5 Reasons to Avoid This Retirement Mistake
Filed under: Retirement
You’ve been saving faithfully for years, stashing money for retirement, but now you’re facing an emergency. You’re tempted to borrow money from your 401(k) fund. After all, it’s your money! What could go wrong?
Actually, plenty could go wrong, and taking out a 401(k) loan is almost always a terrible idea. While there are many more reasons for avoiding these bad deals, here are the top five reasons you should leave your money in the fund.
Lost time. In most cases, you won’t be able to make contributions to your 401(k) while you’re repaying the loan. During this time, whether it is months or years, you will be losing valuable time that you should be using to prepare for retirement.
Lost interest. Building a retirement fund isn’t all about the principle you accumulate through your contributions. A large part of your nest egg grows from interest, which accumulates over time. When you withdraw money from your 401(k) fund, you will lost all of the interest that would have accumulated on that money. You can repay the funds you borrowed, but you can never get that interest back.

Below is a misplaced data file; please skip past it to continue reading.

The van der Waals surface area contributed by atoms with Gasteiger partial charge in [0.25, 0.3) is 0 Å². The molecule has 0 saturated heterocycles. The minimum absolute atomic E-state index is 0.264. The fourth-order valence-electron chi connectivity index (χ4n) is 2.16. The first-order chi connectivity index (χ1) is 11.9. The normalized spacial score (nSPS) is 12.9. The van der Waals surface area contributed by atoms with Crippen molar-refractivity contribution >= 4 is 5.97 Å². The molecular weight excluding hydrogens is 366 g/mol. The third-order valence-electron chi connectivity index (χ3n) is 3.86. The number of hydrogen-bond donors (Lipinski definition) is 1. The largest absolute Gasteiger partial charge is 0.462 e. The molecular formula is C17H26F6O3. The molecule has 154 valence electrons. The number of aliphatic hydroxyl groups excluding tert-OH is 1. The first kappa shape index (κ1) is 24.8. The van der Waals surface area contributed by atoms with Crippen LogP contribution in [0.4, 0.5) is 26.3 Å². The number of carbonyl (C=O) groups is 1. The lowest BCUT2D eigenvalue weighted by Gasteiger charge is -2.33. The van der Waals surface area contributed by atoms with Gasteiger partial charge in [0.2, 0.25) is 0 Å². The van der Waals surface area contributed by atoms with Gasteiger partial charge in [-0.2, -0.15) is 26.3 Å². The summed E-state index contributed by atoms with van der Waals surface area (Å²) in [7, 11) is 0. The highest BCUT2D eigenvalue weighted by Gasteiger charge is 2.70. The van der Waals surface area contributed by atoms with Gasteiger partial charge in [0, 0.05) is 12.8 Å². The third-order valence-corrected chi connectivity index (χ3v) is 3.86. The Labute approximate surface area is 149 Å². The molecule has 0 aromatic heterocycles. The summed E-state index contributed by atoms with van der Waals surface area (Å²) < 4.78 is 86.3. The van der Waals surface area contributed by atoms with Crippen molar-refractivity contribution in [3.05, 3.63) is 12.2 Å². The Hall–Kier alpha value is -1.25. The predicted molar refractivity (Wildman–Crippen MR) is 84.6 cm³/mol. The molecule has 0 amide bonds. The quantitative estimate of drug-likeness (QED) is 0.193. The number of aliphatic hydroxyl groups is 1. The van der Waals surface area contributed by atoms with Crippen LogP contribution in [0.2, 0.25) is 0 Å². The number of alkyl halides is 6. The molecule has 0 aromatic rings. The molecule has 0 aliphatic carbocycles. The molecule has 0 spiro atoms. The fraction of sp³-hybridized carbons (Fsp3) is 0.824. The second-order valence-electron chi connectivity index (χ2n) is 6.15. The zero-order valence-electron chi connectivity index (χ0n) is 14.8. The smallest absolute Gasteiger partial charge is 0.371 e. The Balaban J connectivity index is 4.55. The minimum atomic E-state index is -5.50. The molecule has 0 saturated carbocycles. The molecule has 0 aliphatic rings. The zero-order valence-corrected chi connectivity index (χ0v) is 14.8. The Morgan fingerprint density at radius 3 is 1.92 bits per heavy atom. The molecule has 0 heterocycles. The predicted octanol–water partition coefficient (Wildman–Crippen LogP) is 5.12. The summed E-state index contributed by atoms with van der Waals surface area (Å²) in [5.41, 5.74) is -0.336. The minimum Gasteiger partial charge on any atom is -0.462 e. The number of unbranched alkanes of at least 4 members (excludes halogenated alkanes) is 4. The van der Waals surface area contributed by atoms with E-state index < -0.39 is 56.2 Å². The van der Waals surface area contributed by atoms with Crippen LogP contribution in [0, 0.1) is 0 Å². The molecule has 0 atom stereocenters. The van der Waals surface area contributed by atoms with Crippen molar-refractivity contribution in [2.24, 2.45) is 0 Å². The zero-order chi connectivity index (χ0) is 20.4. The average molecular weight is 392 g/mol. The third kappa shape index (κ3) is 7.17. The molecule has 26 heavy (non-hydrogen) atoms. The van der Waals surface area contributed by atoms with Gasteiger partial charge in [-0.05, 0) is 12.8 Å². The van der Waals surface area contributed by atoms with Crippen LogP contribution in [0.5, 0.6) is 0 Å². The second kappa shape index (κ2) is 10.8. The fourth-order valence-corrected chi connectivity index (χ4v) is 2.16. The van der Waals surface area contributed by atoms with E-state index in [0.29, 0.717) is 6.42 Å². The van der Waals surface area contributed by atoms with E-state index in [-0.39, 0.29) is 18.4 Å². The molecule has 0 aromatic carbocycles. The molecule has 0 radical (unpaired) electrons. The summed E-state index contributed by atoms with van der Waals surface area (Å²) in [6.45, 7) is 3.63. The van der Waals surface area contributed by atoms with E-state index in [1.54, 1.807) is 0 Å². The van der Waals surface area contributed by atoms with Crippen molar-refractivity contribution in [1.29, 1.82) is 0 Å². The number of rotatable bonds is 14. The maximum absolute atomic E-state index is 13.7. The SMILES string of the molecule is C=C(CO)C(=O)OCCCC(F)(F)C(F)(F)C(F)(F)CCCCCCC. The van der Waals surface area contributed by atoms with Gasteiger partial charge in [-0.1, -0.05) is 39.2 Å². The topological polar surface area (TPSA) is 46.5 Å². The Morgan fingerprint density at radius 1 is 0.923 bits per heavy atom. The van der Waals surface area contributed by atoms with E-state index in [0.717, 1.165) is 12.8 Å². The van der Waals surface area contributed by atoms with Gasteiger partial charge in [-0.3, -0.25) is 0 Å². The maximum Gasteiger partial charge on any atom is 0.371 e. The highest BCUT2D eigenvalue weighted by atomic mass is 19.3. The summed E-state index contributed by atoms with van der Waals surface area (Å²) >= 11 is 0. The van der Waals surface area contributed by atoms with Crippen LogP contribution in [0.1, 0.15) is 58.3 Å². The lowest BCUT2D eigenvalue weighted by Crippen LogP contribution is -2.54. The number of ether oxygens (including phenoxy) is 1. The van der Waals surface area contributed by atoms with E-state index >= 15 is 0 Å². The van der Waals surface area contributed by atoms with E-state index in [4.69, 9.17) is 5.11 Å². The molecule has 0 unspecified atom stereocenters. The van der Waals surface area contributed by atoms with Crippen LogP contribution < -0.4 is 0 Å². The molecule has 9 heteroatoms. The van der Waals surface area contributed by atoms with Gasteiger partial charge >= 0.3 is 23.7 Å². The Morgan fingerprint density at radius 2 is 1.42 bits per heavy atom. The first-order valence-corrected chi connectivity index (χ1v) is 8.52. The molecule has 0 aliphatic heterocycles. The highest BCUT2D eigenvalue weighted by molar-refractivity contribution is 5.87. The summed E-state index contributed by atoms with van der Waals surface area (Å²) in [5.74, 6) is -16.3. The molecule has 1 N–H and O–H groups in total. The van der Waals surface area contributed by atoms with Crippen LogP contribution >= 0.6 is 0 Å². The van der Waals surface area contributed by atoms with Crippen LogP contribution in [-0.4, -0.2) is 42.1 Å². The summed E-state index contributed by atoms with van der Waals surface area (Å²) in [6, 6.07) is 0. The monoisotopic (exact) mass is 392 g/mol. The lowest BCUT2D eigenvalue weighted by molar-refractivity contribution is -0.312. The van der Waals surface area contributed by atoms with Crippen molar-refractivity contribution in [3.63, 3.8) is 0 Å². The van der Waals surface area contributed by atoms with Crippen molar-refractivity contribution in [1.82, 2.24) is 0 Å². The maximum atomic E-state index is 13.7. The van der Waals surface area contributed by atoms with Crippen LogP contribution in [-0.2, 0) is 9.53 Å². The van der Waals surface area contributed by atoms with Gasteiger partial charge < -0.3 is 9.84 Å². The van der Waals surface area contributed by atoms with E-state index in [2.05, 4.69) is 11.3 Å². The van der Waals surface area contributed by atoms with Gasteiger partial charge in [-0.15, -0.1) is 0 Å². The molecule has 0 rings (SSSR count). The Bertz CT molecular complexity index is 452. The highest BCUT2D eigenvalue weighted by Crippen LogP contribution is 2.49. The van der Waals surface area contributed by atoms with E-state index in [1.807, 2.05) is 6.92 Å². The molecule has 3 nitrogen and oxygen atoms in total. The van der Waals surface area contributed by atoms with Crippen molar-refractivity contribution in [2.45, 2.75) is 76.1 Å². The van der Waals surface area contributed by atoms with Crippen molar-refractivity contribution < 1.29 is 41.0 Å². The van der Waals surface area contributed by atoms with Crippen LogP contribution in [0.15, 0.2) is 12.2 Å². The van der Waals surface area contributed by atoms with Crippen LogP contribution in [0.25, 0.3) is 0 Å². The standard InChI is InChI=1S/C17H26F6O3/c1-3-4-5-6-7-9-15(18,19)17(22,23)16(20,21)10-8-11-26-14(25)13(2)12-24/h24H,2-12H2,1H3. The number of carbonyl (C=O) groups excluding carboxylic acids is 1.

You could default. What happens if another financial emergency comes along, and you can’t make your loan payment? It’s not like defaulting on a car loan, when the bank simply comes to repossess the vehicle. When you default on a 401(k) loan, you can be charged a 10 percent withdrawal penalty on the amount you withdrew. Plus, you might trigger serious income tax consequences.
The cost of lost opportunity. Many 401(k) loan provisions require you to repay all of the loan immediately if you separate from your employer. If a higher-paying position with another company comes along, or you need to relocate and take a different job, you stand to lose valuable opportunities if you can’t repay the entire loan. How much is your freedom worth to you? How much money could you lose over the years, if you’re forced to turn down a better job?
It’s just a bad sign overall. If you’re tempted to borrow from your 401(k) fun, this might be a sign that you’re already living beyond your means. What happens if you experience another financial emergency? Rather than slapping a Band-Aid on the problem, you would be wiser to investigate your financial practices and get to the root of the real problem. The last thing you want to do is dig yourself into a deeper hole.
15177 – 2015/12/10